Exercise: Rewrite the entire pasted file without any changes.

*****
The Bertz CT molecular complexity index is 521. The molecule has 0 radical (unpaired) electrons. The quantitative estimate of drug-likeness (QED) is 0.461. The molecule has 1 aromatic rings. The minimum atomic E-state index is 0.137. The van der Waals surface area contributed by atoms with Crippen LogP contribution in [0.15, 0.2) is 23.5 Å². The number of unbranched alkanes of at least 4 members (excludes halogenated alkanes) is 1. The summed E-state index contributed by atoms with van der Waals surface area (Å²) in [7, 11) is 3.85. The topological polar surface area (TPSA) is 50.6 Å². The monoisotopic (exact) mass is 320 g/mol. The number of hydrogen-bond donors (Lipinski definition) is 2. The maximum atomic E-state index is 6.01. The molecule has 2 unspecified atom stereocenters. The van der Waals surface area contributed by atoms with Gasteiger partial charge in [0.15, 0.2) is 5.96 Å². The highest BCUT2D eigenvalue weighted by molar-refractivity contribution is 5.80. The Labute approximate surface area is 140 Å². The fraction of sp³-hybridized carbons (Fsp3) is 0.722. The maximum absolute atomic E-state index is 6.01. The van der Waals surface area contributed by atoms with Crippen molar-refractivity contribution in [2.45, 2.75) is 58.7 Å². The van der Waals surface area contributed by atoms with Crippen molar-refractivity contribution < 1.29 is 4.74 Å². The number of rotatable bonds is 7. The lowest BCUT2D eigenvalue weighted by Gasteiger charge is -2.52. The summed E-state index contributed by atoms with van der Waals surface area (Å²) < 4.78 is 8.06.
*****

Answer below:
The Bertz CT molecular complexity index is 521. The molecule has 0 radical (unpaired) electrons. The quantitative estimate of drug-likeness (QED) is 0.461. The molecule has 1 aromatic rings. The minimum atomic E-state index is 0.137. The van der Waals surface area contributed by atoms with Crippen LogP contribution in [0.15, 0.2) is 23.5 Å². The number of unbranched alkanes of at least 4 members (excludes halogenated alkanes) is 1. The summed E-state index contributed by atoms with van der Waals surface area (Å²) in [7, 11) is 3.85. The topological polar surface area (TPSA) is 50.6 Å². The monoisotopic (exact) mass is 320 g/mol. The number of hydrogen-bond donors (Lipinski definition) is 2. The maximum atomic E-state index is 6.01. The molecule has 2 unspecified atom stereocenters. The van der Waals surface area contributed by atoms with Gasteiger partial charge in [0.15, 0.2) is 5.96 Å². The highest BCUT2D eigenvalue weighted by molar-refractivity contribution is 5.80. The Labute approximate surface area is 140 Å². The fraction of sp³-hybridized carbons (Fsp3) is 0.722. The maximum absolute atomic E-state index is 6.01. The van der Waals surface area contributed by atoms with Crippen molar-refractivity contribution in [2.45, 2.75) is 58.7 Å². The van der Waals surface area contributed by atoms with Crippen molar-refractivity contribution < 1.29 is 4.74 Å². The number of rotatable bonds is 7. The lowest BCUT2D eigenvalue weighted by Gasteiger charge is -2.52. The summed E-state index contributed by atoms with van der Waals surface area (Å²) < 4.78 is 8.06.